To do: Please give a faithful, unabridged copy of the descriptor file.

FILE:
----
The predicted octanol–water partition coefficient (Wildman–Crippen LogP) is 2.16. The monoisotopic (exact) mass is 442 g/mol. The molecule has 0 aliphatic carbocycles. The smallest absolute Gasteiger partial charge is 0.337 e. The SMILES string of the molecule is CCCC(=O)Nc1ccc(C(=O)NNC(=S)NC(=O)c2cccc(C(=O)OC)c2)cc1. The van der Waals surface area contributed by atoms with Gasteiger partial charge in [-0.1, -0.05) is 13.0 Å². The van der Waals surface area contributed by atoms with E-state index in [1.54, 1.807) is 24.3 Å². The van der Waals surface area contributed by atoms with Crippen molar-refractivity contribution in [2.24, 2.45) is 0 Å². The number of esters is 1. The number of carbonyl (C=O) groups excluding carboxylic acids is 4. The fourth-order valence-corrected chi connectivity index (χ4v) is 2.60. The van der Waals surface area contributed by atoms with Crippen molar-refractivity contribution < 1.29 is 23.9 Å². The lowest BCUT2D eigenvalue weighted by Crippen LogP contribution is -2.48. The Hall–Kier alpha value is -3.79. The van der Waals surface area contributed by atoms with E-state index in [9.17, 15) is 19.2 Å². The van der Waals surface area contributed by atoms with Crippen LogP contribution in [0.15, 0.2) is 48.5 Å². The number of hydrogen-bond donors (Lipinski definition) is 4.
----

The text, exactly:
The predicted octanol–water partition coefficient (Wildman–Crippen LogP) is 2.16. The monoisotopic (exact) mass is 442 g/mol. The molecule has 0 aliphatic carbocycles. The smallest absolute Gasteiger partial charge is 0.337 e. The SMILES string of the molecule is CCCC(=O)Nc1ccc(C(=O)NNC(=S)NC(=O)c2cccc(C(=O)OC)c2)cc1. The van der Waals surface area contributed by atoms with Gasteiger partial charge in [-0.1, -0.05) is 13.0 Å². The van der Waals surface area contributed by atoms with E-state index in [1.54, 1.807) is 24.3 Å². The van der Waals surface area contributed by atoms with Crippen molar-refractivity contribution in [2.24, 2.45) is 0 Å². The number of esters is 1. The number of carbonyl (C=O) groups excluding carboxylic acids is 4. The fourth-order valence-corrected chi connectivity index (χ4v) is 2.60. The van der Waals surface area contributed by atoms with Crippen molar-refractivity contribution < 1.29 is 23.9 Å². The lowest BCUT2D eigenvalue weighted by Crippen LogP contribution is -2.48. The Hall–Kier alpha value is -3.79. The van der Waals surface area contributed by atoms with E-state index in [9.17, 15) is 19.2 Å². The van der Waals surface area contributed by atoms with Crippen LogP contribution in [0.15, 0.2) is 48.5 Å². The number of hydrogen-bond donors (Lipinski definition) is 4.